Dalcan British Iran Hospital
8 November 1918
Dear Jackson 
I must apologize for not replying to your chit before long. My only excuse is that when I received it I was in the throes of handing over and generally cleaning up prior to leaving for India, as I then hoped en route for Mespot or Palestine - & in the rush I frankly overlooked it.
I’m afraid there is very little I can and to what I have already written your father  . Tandy  was taken ill on the Sunday, the last one in December 1917. He wouldn’t have a doctor at first, and they nursed him until the Wednesday with the assistance of his boy and mine, when his temperature going up I sent for Aubrey  . Tandy wasn’t very bad then, only continually sick. As you probably know I had been living in the next room to him in the club for 15 months. On the Thursday I was in court when Aubrey sent me a chit that Tandy had to go to hospital, and I came out of Court, packed up for him, and took him up the Peak.
He was fairly seedy for the next 14 days with a temperature, but we were not alarmed since it looked like a very mild case typhoid. His temperature then went down around normal, and the doctor said that, barring unforeseen accidents, he was out of all danger, though Aubrey always told me that he could never guarantee any typhoid case until it was out a hospital.
I saw Tandy during this period, but did not go out from the Monday to Thursday a week before he died, since other people want to see him, and the doctors reports were more than comforting.
On the Thursday evening (just a week before he died) he started internal bleeding, one of the things I gather they dreaded in the cursed disease.
The doctors declined to let me see him on the Friday but let me up on the Saturday, largely I think to see whether I could buck him up a little. I saw him on the Saturday, Sunday and Monday, but was not allowed in again. Frankly I can only say that Tandy from the Saturday had choked his hand in. This is the only phrase which will describe it.
It is very easy to say that he should have made a fight of it, but you’ve got to remember that he had been on milk for some five weeks, with a temperature of good deal of the time, and I honestly think he was so weak and tired, that he didn’t much care what happened.
From what he said to me I’m clear he thought he had very little chance, but he didn’t appear at all dismayed at the thought. Of course he was only allowed to talk very little, and my sole object was to endeavour to cheer him up, and get him to make a struggle for it. So I wouldn’t admit the possibility of his dying. From Monday on I understand he was practically unconscious the whole time until he died.
I don’t think anything more could have been done, and so far as I’m aware not the slightest blame can be laid at the door of that much abused spot the Peak Hospital. In Aubrey I have the most absolute confidence. It was just fate before which we must all bow, though it was a bitter waste of a valuable life, and the loss of my best friend in the East.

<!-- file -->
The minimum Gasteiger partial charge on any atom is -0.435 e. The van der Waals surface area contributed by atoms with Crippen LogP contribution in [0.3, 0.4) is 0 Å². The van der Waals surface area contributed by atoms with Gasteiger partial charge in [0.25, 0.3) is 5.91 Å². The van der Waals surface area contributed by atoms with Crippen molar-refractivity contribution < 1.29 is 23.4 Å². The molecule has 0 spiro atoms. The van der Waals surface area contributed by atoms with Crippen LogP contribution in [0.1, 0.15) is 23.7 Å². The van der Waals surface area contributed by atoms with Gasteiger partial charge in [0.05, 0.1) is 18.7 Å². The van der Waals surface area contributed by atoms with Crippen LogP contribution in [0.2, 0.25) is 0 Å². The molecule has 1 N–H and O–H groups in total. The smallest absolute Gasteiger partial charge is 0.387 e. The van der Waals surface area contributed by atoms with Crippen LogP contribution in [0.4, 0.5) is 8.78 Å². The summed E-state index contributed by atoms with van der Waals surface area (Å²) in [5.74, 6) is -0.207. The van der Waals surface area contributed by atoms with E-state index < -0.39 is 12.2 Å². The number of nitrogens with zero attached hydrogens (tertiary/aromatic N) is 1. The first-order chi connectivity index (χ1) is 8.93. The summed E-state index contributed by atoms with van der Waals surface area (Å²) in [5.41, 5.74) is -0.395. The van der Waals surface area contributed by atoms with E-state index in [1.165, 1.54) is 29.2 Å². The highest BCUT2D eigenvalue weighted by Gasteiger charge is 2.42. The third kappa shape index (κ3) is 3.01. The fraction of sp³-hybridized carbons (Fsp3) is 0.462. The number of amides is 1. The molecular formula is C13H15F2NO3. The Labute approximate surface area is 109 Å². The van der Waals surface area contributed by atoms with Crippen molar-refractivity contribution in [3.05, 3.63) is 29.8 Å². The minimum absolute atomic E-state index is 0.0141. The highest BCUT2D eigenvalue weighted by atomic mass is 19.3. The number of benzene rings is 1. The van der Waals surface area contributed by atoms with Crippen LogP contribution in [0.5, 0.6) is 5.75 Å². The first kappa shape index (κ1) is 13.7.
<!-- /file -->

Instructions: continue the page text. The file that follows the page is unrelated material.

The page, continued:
If there’s anything further I can tell you please let me know.
You must excuse his untidy scroll, but I am in dock at present just getting over a rather bad goal of tonsillitis and rheumatism and am still a bit shaky.
I’m read my last chance of seeing any scrapping has vanished. I very nearly squeezed into a draft for Persia six weeks ago which is about the ultimate hope of fighting, at any rate in Asia, but they refuse me because I hadn’t shot my course in India.
Being a Tommy out here is far from cushy, but nonetheless has many things to be said for it, and is certainly an experience I would not miss. I only regret is that I didn’t go home four years ago, though that was no fault of mine, but the damned Hong Kong Government.
Your father wrote me to hand you some personal effects of Tandy, (a watch signet ring etc.) when you come to Hong Kong. These have been sealed up and are in my firm’s hands, from whom you can obtain them at any time, either personally or by letter.
With apologies for this delay to reply,
Archie Crew 
 David JACKSON (1884-1925) who was working for HSBC at Kobe at the time. His older brother “Tanty” Andrew Hugh Gilmore JACKSON (1881-1918) had died of typhoid in January of that year.
 Andrew Coulter Bradford JACKSON (1846-1929), younger brother of Sir Thomas JACKSON.
 “Tandy” Andrew Hugh Gilmore JACKSON (1881-1918)was a nephew of Sir Thomas JACKSON and a son of Andrew Coulter Bradford JACKSON & Eliza Emily GILMORE. He was born and raised at the family farms at Lions Den & Forstertown – both near Trim in Co. Meath, Ireland. At the time of his death, he was a broker with Messrs. Wright & Hornby –previously owned in part by James Francis WRIGHT, also a relation.
 Dr. AUBREY a doctor at the Peak Hospital in Hong Kong.
 Archie H. CREW a dear friend and solicitor.
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